Vista Criminal Attorney Law Firm is a reputable law firm whose number one mission is providing the best representation for each and every client. We specialize in criminal defense, with client satisfaction being at the core of our mission. We serve clients in Vista, CA and all throughout the North County.
In recent years, check fraud has become quite prevalent due to accessibility to technology used to commit this crime. Predictably, the government has increased efforts to counter the spread of this vice which has, in turn, left many innocent persons facing check fraud charges. Check fraud defense is among our specialties and given our expertise in the field as well as years of experience, you will be glad you gave us a call. It is important that you understand the intricacies of check fraud, and thus, here is an overview look into it.
What is Check Fraud?
The California Penal Code, Section 476, establishes the legal definition of check fraud. In simple terms, it occurs when one makes, attempt to make, writes, passes, attempts to pass, possess, uses or attempts to use an altered, fake or forged check in order to defraud other people or businesses.
What are Examples of Check Fraud?
You can be charged with check fraud should you write a genuine check, with the knowledge that you have inadequate funds in the clearing account, with the intent of committing fraud. If by deliberate action, you put a stop on a check with the intent to steal goods or services, you are liable for a check fraud charge. Lastly, if you issue a check with full knowledge that the clearing account has been closed, then you might be facing check fraud charges if caught. Checks written under the above situations are colloquially known as ‘bouncing checks’ as they cannot be processed.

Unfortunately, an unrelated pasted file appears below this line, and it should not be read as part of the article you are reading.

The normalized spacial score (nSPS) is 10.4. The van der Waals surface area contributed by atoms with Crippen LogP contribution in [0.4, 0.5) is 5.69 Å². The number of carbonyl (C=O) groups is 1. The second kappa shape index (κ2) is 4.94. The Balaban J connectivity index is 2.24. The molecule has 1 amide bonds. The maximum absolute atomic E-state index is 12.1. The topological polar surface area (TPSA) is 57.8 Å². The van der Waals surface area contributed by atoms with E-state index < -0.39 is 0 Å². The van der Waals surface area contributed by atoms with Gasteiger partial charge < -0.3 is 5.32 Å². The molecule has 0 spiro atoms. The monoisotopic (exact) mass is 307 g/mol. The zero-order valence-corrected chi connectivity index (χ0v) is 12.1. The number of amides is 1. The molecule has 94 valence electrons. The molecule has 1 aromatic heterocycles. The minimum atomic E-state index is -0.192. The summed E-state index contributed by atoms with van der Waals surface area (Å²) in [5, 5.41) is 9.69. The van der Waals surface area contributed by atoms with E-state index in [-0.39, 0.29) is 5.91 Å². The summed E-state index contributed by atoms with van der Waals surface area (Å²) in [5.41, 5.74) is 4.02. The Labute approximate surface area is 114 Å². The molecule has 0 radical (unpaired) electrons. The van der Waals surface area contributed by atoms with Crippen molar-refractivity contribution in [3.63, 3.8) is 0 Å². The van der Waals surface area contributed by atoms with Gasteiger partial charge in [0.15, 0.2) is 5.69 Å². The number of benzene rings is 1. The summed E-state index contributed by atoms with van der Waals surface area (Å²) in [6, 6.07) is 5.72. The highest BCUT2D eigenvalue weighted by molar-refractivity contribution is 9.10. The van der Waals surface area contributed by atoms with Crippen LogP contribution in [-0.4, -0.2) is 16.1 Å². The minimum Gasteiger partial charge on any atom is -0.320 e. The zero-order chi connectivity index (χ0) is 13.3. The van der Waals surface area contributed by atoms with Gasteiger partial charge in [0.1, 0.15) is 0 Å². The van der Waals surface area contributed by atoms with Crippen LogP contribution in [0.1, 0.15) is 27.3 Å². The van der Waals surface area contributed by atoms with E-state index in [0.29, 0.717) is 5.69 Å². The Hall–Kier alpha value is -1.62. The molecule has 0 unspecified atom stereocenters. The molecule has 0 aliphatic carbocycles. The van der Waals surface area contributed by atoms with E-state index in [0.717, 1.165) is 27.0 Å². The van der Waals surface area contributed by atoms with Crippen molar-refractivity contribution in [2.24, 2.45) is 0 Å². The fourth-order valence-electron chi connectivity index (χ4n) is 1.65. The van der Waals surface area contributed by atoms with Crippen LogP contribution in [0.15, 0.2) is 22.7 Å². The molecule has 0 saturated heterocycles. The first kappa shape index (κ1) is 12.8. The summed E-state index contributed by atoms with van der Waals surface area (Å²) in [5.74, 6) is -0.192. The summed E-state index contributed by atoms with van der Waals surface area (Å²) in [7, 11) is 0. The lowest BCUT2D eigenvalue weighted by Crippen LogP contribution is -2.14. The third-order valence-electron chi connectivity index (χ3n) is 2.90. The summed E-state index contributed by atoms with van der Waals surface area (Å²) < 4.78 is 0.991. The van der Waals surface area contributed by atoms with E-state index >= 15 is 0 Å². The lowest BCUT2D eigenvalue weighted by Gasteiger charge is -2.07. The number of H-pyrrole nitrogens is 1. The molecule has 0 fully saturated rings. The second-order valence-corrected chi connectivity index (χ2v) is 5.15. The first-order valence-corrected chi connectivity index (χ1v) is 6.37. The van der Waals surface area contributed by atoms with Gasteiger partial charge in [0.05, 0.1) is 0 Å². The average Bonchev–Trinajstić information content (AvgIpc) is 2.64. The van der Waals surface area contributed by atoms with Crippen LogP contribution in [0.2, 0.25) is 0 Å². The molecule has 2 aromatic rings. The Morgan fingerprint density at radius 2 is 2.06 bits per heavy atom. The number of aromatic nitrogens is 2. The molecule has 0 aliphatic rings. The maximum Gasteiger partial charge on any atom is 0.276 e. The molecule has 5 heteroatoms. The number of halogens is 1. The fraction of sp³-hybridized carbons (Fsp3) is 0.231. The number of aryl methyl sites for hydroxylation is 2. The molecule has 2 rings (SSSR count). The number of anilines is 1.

There are instances where a real and genuine check can be considered a counterfeit. These are when;
- The dollar amount on the check is changed,
- The date on the check is changed,
- The banks routing number is altered,
- The signature is forged, or a check is used without authorization of the owner.
What Must a Prosecutor Prove?
Under the California State laws, the crime of check fraud, like other crimes under the broad category of forgery, is considered a ‘wobbler’. This means that the prosecutor reserves the discretion to charge you with a misdemeanor check fraud or a felony check fraud, and it is informed by, the amount involved, facts of the case or the defendant’s criminal history.